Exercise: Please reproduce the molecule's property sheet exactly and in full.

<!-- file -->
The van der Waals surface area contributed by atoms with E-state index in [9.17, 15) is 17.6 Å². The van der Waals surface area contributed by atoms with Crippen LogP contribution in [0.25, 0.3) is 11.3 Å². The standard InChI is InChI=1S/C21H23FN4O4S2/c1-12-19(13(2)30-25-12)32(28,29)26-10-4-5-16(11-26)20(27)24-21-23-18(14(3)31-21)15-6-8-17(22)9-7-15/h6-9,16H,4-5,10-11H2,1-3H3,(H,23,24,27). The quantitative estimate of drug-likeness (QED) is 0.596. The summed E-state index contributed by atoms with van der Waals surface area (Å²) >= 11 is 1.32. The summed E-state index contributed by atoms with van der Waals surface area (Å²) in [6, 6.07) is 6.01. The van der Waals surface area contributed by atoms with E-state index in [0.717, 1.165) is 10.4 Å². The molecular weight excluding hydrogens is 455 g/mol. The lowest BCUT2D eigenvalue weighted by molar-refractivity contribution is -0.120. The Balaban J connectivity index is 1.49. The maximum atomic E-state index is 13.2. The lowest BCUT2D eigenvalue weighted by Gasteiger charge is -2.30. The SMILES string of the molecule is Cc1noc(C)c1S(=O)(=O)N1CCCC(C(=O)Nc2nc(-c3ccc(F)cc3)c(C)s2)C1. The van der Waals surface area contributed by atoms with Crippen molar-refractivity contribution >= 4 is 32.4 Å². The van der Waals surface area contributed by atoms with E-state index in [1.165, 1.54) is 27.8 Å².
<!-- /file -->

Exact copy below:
The van der Waals surface area contributed by atoms with E-state index in [9.17, 15) is 17.6 Å². The van der Waals surface area contributed by atoms with Crippen LogP contribution in [0.25, 0.3) is 11.3 Å². The standard InChI is InChI=1S/C21H23FN4O4S2/c1-12-19(13(2)30-25-12)32(28,29)26-10-4-5-16(11-26)20(27)24-21-23-18(14(3)31-21)15-6-8-17(22)9-7-15/h6-9,16H,4-5,10-11H2,1-3H3,(H,23,24,27). The quantitative estimate of drug-likeness (QED) is 0.596. The summed E-state index contributed by atoms with van der Waals surface area (Å²) >= 11 is 1.32. The summed E-state index contributed by atoms with van der Waals surface area (Å²) in [6, 6.07) is 6.01. The van der Waals surface area contributed by atoms with E-state index in [0.717, 1.165) is 10.4 Å². The molecular weight excluding hydrogens is 455 g/mol. The lowest BCUT2D eigenvalue weighted by molar-refractivity contribution is -0.120. The Balaban J connectivity index is 1.49. The maximum atomic E-state index is 13.2. The lowest BCUT2D eigenvalue weighted by Gasteiger charge is -2.30. The SMILES string of the molecule is Cc1noc(C)c1S(=O)(=O)N1CCCC(C(=O)Nc2nc(-c3ccc(F)cc3)c(C)s2)C1. The van der Waals surface area contributed by atoms with Crippen molar-refractivity contribution >= 4 is 32.4 Å². The van der Waals surface area contributed by atoms with E-state index in [1.165, 1.54) is 27.8 Å².